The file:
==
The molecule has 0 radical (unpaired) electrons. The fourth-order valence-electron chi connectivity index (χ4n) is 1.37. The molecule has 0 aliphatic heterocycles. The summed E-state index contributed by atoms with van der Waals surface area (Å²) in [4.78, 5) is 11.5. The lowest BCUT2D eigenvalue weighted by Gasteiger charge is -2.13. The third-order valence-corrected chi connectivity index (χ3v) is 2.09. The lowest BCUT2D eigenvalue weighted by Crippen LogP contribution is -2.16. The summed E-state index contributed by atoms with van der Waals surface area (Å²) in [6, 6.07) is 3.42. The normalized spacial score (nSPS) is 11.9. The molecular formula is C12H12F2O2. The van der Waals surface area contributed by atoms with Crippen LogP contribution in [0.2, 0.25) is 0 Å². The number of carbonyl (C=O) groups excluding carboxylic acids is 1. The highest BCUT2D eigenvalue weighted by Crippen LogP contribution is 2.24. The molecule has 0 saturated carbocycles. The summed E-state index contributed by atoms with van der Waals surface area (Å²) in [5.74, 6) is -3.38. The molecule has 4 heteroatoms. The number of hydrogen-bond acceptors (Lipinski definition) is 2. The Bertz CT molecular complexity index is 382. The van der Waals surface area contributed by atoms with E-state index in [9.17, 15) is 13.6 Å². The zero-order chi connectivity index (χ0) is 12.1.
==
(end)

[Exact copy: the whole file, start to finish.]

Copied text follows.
The molecule has 0 radical (unpaired) electrons. The fourth-order valence-electron chi connectivity index (χ4n) is 1.37. The molecule has 0 aliphatic heterocycles. The summed E-state index contributed by atoms with van der Waals surface area (Å²) in [4.78, 5) is 11.5. The lowest BCUT2D eigenvalue weighted by Gasteiger charge is -2.13. The third-order valence-corrected chi connectivity index (χ3v) is 2.09. The lowest BCUT2D eigenvalue weighted by Crippen LogP contribution is -2.16. The summed E-state index contributed by atoms with van der Waals surface area (Å²) in [6, 6.07) is 3.42. The normalized spacial score (nSPS) is 11.9. The molecular formula is C12H12F2O2. The van der Waals surface area contributed by atoms with Crippen LogP contribution in [0.2, 0.25) is 0 Å². The number of carbonyl (C=O) groups excluding carboxylic acids is 1. The highest BCUT2D eigenvalue weighted by Crippen LogP contribution is 2.24. The molecule has 0 saturated carbocycles. The summed E-state index contributed by atoms with van der Waals surface area (Å²) in [5.74, 6) is -3.38. The molecule has 4 heteroatoms. The number of hydrogen-bond acceptors (Lipinski definition) is 2. The Bertz CT molecular complexity index is 382. The van der Waals surface area contributed by atoms with E-state index in [9.17, 15) is 13.6 Å². The zero-order chi connectivity index (χ0) is 12.1.